Surgeon: College and School Program Options
Surgeons gain their training through medical school, residencies and fellowships. These programs vary, and the choices a student makes about which programs to attend will affect his or her future career path.
How to Choose a Surgery Program
Students wanting to become surgeons will need to earn a Doctor of Medicine (M.D.). Medical schools are plentiful throughout the U.S. Surgery residencies and fellowships are offered at some universities and teaching hospitals.
- Research vs. clinical practice
- Residency hours
Students should look for medical schools accredited by the Liaison Committee on Medical Education (LCME).
While the coursework is mostly the same across medical schools, programs differ in how the coursework is delivered. Students may want to research the different ways in which programs integrate course material and how much time is allotted for students to study individual subjects of interest. Surgery students can benefit from time to explore various subspecialties within surgery. This will allow students to develop a specific interest which will put them in a better position to choose an appropriate residency.
Research vs. Clinical Practice
Programs also vary in how much they emphasize research. Students who would like research to play a major role in their careers may want to choose from programs that offer an opportunity to conduct original research projects. Students particularly interested in research may want to look for opportunities to complete a dual M.D./Ph.D., which will prepare them for roles in academia and teaching hospitals. Students with little interest in research may want to choose from programs that allow them to focus on clinical practice.
Some residency programs are affiliated with a university and require students to complete research. For these programs, students will want to pick a program that matches their career goals and that has faculty members whose interests match their own. Other programs are housed in freestanding medical centers and do not require much research.
Most residents work 80-hour workweeks; students may want to look for programs that work with residents to create a better work-life balance.
Surgeon Program Overviews
To gain entry into medical school, students must first complete coursework in general and organic chemistry, biology, physics, biochemistry and English composition and submit scores from the Medical College Admission Test. In addition to coursework, students complete clerkships that train them to apply their knowledge in healthcare settings. Clerkships include rotations in general medicine, surgery, pediatrics and emergency medicine, among other areas. In most schools, students spend the final two years engaging in research or participating in independent study and completing clinical elective courses. Coursework for medical school includes:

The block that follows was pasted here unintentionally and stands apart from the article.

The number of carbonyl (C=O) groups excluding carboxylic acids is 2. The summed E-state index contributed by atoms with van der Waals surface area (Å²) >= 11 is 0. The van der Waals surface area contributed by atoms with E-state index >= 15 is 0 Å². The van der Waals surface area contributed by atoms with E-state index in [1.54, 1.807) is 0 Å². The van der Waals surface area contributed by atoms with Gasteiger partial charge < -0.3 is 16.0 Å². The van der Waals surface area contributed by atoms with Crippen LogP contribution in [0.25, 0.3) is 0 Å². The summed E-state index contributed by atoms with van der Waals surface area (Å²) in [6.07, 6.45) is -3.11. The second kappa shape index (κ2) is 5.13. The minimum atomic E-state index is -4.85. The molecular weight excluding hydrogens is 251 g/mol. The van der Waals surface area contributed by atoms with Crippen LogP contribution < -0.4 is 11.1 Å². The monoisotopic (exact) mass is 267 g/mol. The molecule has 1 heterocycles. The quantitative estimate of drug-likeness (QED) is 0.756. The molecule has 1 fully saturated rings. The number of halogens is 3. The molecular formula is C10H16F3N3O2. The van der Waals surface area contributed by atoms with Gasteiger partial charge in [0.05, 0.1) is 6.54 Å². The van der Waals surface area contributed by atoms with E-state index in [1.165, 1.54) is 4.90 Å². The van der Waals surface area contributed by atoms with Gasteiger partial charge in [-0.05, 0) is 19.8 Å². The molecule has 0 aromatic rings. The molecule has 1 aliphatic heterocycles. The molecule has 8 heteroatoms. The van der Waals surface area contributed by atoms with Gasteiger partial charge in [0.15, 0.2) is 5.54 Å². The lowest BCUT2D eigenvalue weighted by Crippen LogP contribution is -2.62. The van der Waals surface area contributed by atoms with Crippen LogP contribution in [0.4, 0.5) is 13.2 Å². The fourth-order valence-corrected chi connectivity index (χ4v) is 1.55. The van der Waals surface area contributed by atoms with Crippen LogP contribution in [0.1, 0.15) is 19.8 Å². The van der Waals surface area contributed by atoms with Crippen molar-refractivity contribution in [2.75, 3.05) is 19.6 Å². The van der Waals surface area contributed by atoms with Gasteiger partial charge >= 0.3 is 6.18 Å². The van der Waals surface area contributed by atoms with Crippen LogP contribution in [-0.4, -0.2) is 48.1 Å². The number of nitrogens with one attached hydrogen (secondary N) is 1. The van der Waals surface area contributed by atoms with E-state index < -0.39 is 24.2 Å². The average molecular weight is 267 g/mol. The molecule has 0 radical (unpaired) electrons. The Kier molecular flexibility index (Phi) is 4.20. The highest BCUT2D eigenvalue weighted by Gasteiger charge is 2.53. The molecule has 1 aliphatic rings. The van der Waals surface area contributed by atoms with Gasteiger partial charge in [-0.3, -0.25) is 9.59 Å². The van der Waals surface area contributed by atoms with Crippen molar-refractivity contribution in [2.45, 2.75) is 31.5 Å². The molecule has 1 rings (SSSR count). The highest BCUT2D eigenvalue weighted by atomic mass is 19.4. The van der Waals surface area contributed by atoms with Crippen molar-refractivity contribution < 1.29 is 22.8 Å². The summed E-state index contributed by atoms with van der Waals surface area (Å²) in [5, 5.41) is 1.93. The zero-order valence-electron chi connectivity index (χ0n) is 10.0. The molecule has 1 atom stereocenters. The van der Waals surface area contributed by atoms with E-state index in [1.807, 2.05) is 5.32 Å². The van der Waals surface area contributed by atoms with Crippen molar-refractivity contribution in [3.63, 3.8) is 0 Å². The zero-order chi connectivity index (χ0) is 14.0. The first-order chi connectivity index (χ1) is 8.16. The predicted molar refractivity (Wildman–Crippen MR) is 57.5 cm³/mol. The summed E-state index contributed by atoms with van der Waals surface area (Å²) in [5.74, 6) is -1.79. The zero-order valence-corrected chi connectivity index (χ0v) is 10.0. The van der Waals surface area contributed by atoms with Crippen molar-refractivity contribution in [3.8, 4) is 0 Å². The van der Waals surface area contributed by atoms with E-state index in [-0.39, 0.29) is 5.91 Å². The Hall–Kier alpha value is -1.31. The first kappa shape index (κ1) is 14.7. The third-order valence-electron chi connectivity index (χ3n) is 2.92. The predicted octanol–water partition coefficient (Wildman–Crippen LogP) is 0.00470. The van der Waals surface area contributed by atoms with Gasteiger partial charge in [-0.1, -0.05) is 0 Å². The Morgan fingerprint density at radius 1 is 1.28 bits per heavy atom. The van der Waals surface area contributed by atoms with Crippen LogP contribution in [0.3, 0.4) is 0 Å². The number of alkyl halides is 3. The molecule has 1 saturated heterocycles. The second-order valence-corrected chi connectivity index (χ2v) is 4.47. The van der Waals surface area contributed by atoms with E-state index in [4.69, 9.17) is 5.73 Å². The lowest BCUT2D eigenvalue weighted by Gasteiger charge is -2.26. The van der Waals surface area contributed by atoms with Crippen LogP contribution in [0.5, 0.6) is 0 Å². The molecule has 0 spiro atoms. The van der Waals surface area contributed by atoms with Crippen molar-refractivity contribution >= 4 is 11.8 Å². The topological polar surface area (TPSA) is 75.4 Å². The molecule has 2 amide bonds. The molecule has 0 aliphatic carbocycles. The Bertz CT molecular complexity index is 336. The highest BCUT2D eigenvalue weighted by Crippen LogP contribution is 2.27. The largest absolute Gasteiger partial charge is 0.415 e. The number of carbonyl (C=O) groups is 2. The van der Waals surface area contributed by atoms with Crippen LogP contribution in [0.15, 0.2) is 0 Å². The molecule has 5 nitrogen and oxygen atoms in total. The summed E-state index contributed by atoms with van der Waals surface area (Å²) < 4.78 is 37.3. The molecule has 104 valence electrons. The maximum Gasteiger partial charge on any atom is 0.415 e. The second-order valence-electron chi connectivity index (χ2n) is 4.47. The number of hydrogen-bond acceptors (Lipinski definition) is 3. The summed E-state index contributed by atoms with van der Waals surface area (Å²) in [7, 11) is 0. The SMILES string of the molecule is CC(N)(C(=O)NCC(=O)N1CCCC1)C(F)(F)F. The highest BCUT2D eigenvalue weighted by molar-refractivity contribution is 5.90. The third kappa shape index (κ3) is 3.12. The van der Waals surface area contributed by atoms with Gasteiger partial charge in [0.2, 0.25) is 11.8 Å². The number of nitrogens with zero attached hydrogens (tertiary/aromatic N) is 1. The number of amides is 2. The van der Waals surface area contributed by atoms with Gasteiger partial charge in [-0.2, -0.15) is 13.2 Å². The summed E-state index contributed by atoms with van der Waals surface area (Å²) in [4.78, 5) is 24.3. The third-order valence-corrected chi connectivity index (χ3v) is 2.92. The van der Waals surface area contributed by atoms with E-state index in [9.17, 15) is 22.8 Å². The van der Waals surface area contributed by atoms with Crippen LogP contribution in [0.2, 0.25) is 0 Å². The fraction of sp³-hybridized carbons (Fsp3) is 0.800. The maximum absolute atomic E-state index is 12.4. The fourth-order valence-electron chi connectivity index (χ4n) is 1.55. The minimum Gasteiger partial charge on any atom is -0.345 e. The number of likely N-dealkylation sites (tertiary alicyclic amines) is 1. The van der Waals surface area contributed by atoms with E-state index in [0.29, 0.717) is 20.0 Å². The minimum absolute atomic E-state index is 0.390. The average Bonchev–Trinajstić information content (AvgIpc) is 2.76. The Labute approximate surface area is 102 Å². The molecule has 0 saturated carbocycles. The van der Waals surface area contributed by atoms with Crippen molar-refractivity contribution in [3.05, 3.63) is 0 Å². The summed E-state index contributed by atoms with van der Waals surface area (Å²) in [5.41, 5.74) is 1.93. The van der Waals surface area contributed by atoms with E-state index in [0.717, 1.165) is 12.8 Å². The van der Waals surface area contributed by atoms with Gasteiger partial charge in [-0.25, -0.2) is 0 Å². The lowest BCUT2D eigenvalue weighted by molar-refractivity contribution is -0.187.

Residency in Surgery
Upon completing medical school, students enter into a residency program that trains them in general surgery or in a subspecialty of their choosing. Surgery residencies vary in length depending on the specialty, but most last about five years. Students learn in classroom settings and through clinical experience. Students receive their licenses to practice medicine and prepare to become board certified during the residency. Examples of subspecialties include:
- Thoracic surgery
- Plastic surgery
- Vascular surgery
Fellowship in Surgery
Some doctors go on to complete fellowships in order to deepen their expertise in a subspecialty, such as pediatric surgery or adult reconstructive surgery. Students can also complete fellowships that allow them the time and resources to conduct research. Fellowships usually last 2-3 years. Fellowships also include coursework; this varies according to subspecialty, but can include further specialized study in:
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